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Why did Zillow stop buying houses?

Many experts were taken aback by Zillow's surprise statement this week that it is temporarily suspending its home-buying activity. Some believe that more worrying developments are on the way.


The business, Zillow Offers, is an "iBuyer" - it buys and sells properties directly to clients, often remodeling them in the process.


Following a Bloomberg story, Zillow announced that its Zillow Offers subsidiary will not sign any new contracts to acquire properties until 2022.


In justifying the decision, Zillow stated that the corporation was contending with a backlog of repairs as well as operational capacity concerns.


Zillow's competitors continue to grow their businesses.

"We're working in a labor- and supply-constrained economy — inside a competitive real estate market, particularly in the construction, renovation, and closure spaces," Zillow's chief operating officer, Jeremy Wacksman, said in the statement.


She went on to say that the delay would allow the firm to "concentrate on sellers who are already under contract" as well as the company's current inventory of properties.

As of currently, no other iBuyers have followed suit. In fact, most of Zillow's rivals, including Redfin and Offerpad have re-emphasized their growth ambitions in response to the news.


Scarcity of labor and materials

However, several analysts and industry professionals have observed that the difficulties Zillow claims to be under are quite genuine.


According to a recent study by the National Association of House Builders, construction businesses are still encountering significant challenges in completing new home development, particularly a lack of building supplies and manpower. The same difficulties arise during remodeling initiatives.

"Labor shortages in the economy are genuine, and they are likely to result in bottlenecks along the supply chain," Truist analysts stated in a research note. "In such a scenario, the present halt, in our opinion, reduces inventory risk to Zillow."


Zillow's position in the iBuying environment differs from that of some of its competitors. Zillow, like Redfin, has other revenue streams on which it may rely.


"Because Zillow's business model is much more focused on aggregating eyeballs across the spectrum of real-estate transactions, it may make sense for them to periodically de-emphasize the riskiest or most capital-intensive parts of their business," said Michael Greene, co-founder and CEO of ResiShares, a residential real-estate investment company.


Rising Home Prices Have Made Margins Tight

According to an August analysis by independent real-estate expert Mike DelPrete, Zillow, Offerpad, and Opendoor were all paying considerably over the value of homes in 2021, but in 2019 they were generally purchasing properties at a discount.


Today, iBuyers are paying more for houses than they are worth, but the median price they paid in 2019 indicated a bargain.


Margins for iBuyers are quite narrow, especially when remodeling costs are taken in. And the longer a corporation has a house, the greater the danger.

According to data from real-estate firm Attom Data Solutions, the average home-flip generated just a 33.5 percent return, the lowest since the first quarter of 2021.


"While flipping has not turned into a losing venture on deals that typically take around six months to turn around," said Todd Teta, chief product officer at Attom, "trends are showing signs of potentially heading in the opposite direction, which is likely influencing decisions by home-flipping businesses across the country."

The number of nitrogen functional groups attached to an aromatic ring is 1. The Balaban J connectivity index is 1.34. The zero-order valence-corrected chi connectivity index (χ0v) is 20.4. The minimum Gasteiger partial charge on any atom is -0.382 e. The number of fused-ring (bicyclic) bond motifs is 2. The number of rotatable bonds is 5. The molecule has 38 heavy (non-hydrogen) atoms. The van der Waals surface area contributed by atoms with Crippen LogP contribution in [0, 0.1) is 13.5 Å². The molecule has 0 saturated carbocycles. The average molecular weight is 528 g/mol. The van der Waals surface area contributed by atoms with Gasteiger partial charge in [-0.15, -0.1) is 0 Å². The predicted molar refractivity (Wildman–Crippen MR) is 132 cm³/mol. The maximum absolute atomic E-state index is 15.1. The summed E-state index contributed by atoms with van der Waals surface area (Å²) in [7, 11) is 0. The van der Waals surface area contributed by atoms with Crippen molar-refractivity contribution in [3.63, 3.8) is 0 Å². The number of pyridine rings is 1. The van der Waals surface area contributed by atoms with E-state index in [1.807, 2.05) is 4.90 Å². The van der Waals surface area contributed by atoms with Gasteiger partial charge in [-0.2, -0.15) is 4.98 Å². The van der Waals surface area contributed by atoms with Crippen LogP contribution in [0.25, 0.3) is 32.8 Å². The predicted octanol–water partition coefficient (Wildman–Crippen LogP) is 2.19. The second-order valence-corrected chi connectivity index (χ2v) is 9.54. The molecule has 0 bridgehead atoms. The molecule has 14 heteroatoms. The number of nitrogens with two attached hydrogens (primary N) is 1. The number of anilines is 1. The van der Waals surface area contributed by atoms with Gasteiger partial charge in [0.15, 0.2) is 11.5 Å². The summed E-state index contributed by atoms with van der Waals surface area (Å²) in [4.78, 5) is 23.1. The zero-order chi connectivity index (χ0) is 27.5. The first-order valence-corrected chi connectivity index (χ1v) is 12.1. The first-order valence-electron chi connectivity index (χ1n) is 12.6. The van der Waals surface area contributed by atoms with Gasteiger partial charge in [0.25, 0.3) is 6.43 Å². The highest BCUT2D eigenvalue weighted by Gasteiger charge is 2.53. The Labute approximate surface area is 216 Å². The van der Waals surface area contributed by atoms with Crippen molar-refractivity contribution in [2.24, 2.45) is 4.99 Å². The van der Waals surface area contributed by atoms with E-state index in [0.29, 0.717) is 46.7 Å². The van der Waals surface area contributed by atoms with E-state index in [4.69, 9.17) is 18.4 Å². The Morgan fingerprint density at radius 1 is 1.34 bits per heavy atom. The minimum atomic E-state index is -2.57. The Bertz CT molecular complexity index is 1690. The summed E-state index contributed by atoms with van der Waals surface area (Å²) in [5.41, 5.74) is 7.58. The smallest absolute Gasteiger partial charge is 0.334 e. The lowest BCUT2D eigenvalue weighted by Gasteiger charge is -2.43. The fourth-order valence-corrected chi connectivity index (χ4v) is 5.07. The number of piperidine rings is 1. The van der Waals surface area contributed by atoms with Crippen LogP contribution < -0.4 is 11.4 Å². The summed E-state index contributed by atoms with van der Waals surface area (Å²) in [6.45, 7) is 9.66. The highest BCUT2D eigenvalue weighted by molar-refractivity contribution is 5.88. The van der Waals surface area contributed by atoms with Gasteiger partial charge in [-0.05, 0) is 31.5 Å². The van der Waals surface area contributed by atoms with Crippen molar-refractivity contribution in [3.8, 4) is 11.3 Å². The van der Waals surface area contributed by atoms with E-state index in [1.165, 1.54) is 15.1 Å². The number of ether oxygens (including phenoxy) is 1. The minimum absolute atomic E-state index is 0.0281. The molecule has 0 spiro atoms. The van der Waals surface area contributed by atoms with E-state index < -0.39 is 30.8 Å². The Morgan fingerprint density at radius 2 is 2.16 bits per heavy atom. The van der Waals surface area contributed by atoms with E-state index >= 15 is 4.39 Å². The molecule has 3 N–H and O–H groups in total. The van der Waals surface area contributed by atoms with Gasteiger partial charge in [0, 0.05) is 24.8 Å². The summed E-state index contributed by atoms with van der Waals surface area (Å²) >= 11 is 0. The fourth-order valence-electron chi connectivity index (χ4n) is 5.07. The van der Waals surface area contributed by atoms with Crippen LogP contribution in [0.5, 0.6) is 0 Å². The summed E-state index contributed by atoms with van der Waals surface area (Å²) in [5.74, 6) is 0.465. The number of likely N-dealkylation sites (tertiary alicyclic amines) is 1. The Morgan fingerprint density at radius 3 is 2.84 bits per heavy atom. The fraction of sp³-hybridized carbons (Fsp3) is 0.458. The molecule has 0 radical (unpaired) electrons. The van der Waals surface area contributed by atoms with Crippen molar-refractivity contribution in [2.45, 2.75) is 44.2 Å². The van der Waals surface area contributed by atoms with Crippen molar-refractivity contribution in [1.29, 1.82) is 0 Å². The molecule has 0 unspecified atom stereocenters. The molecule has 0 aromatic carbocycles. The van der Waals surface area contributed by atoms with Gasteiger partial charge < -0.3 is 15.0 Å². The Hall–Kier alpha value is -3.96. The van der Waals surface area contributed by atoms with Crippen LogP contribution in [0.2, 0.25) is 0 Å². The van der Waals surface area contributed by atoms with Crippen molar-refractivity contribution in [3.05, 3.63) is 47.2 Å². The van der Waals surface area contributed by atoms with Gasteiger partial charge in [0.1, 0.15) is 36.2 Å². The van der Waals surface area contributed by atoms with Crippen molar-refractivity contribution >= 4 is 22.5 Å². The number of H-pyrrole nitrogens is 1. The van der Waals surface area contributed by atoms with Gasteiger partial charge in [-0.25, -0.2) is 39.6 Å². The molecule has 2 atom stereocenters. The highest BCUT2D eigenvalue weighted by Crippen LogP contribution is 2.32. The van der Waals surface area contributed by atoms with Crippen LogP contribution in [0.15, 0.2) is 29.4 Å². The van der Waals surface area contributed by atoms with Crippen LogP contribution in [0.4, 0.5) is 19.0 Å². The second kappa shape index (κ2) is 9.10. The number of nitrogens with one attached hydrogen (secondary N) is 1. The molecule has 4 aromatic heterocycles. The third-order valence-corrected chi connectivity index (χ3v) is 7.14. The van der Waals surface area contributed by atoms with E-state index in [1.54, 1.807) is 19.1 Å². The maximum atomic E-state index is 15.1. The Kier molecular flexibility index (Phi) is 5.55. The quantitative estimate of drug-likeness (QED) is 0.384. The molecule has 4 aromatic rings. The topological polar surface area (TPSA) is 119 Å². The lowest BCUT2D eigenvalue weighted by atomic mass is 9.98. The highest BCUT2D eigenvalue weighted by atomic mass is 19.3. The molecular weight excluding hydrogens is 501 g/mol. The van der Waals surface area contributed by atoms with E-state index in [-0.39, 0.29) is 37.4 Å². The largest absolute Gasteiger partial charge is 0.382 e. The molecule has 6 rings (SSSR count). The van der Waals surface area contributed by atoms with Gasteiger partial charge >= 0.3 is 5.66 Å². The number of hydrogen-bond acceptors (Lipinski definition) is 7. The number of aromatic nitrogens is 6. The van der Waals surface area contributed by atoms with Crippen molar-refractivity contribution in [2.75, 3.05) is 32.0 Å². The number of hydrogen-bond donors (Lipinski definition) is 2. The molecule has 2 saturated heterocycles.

Can Zillow Predict the Future?

Zillow's other business lines provide it with a massive amount of data about the U.S. Housing Market – between their real-estate site, which purchasers use to begin their search, and its Zillow Premier Agents division, Zillow has a pulse on buyer demand and the direction of house prices.


Some experts speculated that the corporation might not like what they were seeing.


“Is it possible that Zillow is seeing something in their data…that maybe on the margin makes them a little bit nervous about holding inventory right now?” said Tom White, an internet research analyst with D.A. Davidson.

If Zillow does expect house values to fall — maybe as a result of rising mortgage rates — it may be taking a step back to let the market to settle and avoid incurring too many losses, especially considering the lengthy turnaround periods on remodeling projects nowadays.


Is it possible that regulatory monitoring is to blame?

Zillow's home-buying services aren't for everyone. Last month, a series of TikTok videos from a Nevada real-estate agent went viral, accusing Zillow and its competitors of manipulating the housing market.


Those assertions were soon debunked by real-estate specialists, who pointed out that no iBuyer has a large enough market share to actually tilt the needle in terms of property pricing. But that doesn't mean the businesses aren't being scrutinized.


Zillow is currently being sued for antitrust violations by tech-based real-estate broker Real Estate Exchange (Rex), and the Federal Trade Commission has allegedly renewed its investigation into Zillow's acquisition of real-estate listings provider ShowingTime.


Ultimately, no one knows for sure why Zillow has stopped buying houses. Do you think it's actually due to an operational backlog, or do you think that this was a calculated move? Comment below or sign up for a class to discuss this (and other current events) with your peers and our seasoned instructors!


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